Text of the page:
“Around 75% of the sales dropped for the first 10-15 days. Actually, the problem with us setting up swipe machines or Paytm here is that, during the peak hours, there is a crowd over here and it would make the operation very difficult and confusing. With cash, people can easily pay an amount of 10-20 INR. “
“My businesses stayed intact through it and I had no issues. There are no plans of me going cashless right now because I don’t have the proper knowledge regarding the systems. But, if I’m taught about these things, I would consider. However, I support Modiji in his decision.”
Day and Night Canteen of the KMS Hall of Residence
“We have coped up with the disastrous scenarios owing not to demonetization, but to a month long winter vacation. We are marginal businesswomen who deal with transactions within 100 INR. Thereby, we haven’t been affected as such by the non-circulation of high denominations notes. However, we agree on making India a cashless economy on grounds of a halted terrorism and corruption.”
Apollo Medicine Store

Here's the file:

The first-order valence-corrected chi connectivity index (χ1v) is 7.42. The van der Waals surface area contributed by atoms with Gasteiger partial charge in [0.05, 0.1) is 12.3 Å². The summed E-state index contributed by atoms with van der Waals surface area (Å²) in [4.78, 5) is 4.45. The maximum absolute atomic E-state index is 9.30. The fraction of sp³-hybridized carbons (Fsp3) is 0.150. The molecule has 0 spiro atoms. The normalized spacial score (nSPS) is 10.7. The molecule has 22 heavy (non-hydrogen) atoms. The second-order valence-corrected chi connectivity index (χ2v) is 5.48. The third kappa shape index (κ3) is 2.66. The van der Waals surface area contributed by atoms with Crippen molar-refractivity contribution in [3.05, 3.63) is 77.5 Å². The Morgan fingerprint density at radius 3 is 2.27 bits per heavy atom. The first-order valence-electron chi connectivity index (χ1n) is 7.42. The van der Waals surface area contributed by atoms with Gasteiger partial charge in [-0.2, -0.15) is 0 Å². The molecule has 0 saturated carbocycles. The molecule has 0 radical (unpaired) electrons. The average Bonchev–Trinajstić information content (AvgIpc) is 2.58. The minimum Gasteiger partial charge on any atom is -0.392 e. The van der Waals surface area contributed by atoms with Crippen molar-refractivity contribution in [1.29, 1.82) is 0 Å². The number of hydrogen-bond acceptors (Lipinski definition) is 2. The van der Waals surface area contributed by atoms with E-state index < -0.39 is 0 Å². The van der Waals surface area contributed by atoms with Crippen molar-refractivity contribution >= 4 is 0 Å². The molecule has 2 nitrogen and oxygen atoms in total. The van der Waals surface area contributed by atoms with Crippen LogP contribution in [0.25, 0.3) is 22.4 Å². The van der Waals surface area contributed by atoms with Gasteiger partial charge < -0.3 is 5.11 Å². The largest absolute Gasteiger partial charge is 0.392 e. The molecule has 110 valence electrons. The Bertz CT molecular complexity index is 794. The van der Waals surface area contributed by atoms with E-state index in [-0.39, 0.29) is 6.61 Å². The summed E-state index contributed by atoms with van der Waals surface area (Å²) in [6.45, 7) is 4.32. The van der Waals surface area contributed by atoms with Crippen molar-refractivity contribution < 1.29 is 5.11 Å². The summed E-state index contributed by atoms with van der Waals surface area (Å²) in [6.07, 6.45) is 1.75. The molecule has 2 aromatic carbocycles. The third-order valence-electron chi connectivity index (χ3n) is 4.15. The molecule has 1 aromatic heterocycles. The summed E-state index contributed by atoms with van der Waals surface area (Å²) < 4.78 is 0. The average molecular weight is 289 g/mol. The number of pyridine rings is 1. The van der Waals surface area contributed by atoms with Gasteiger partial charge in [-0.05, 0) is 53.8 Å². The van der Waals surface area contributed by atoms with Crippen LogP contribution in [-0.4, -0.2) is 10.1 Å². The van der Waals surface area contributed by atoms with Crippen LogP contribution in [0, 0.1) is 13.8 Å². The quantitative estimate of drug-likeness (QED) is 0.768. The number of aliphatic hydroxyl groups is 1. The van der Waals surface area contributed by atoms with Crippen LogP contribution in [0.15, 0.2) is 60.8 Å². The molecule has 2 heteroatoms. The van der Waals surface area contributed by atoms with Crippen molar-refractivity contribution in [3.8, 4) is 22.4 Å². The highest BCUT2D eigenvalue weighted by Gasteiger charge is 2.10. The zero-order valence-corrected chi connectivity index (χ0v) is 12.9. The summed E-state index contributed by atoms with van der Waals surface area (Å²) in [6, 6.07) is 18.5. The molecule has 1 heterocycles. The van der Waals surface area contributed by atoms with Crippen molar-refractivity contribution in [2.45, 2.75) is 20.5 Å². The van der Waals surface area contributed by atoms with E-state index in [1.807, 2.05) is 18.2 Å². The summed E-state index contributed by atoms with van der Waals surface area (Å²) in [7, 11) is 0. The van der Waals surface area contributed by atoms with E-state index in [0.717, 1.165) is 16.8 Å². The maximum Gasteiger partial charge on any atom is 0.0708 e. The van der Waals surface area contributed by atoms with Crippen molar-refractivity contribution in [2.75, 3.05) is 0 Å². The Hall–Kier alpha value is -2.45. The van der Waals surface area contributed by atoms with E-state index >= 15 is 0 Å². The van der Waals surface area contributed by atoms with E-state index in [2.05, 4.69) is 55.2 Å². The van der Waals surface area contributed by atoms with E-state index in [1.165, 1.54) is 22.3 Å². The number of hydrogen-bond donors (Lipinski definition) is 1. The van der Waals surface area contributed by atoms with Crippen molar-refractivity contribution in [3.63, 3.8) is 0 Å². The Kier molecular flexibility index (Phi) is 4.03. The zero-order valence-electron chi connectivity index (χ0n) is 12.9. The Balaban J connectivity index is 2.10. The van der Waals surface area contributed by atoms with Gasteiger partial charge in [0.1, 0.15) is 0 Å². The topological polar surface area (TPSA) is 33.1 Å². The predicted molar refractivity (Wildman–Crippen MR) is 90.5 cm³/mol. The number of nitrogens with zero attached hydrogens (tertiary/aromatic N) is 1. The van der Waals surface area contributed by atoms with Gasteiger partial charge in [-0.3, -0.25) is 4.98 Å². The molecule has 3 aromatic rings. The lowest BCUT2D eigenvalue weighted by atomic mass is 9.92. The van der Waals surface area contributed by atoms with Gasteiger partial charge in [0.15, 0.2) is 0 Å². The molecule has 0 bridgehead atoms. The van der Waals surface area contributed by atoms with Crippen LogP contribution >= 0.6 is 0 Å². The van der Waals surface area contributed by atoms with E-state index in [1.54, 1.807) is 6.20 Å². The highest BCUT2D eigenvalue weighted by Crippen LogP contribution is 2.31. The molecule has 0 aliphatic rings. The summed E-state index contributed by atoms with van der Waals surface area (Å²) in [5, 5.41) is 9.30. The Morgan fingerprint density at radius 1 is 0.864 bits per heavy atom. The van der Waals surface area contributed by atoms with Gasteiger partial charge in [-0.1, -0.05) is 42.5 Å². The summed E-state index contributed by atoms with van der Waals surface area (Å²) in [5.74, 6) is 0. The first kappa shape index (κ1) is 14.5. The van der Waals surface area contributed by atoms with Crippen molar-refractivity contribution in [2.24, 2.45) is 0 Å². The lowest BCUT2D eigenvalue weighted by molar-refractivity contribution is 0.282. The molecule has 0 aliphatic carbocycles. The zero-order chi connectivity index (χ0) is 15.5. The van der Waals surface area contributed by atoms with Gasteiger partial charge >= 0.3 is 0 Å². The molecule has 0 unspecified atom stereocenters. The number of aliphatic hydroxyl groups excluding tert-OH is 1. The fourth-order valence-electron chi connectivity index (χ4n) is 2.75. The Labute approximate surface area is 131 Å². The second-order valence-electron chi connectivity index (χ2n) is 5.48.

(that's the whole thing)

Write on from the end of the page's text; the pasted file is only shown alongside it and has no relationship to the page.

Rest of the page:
“Since we have a credit system with the Institute, we didn’t face any problem. But, even though we do own a POS machine, we can’t put it to use because there are a lot of network issues here and it would mean issues regarding connection.”
A very miniscule percent of our youth consist of the economic visionaries and most of us have a mob mindset. “Fickleness” has been a very characteristic of mob since the Shakespearean Era in his works of Roman plays such as Julius Ceaser and Antony and Cleopatra. However, gathering from the numerous responses, it appears as if the decision by the Indian Government has created a fairly unequal division of people in our immediate campus circle who have gained from it, and people who have lost; people who hail the move, and people who criticise. One common point that remains among the public is that, this has left them in a contemplative state, to weigh the pros and cons and eventually choose a method that is best suited for their purposes. If not anything, it has given everybody a reality check, a quite impactful one, to top it.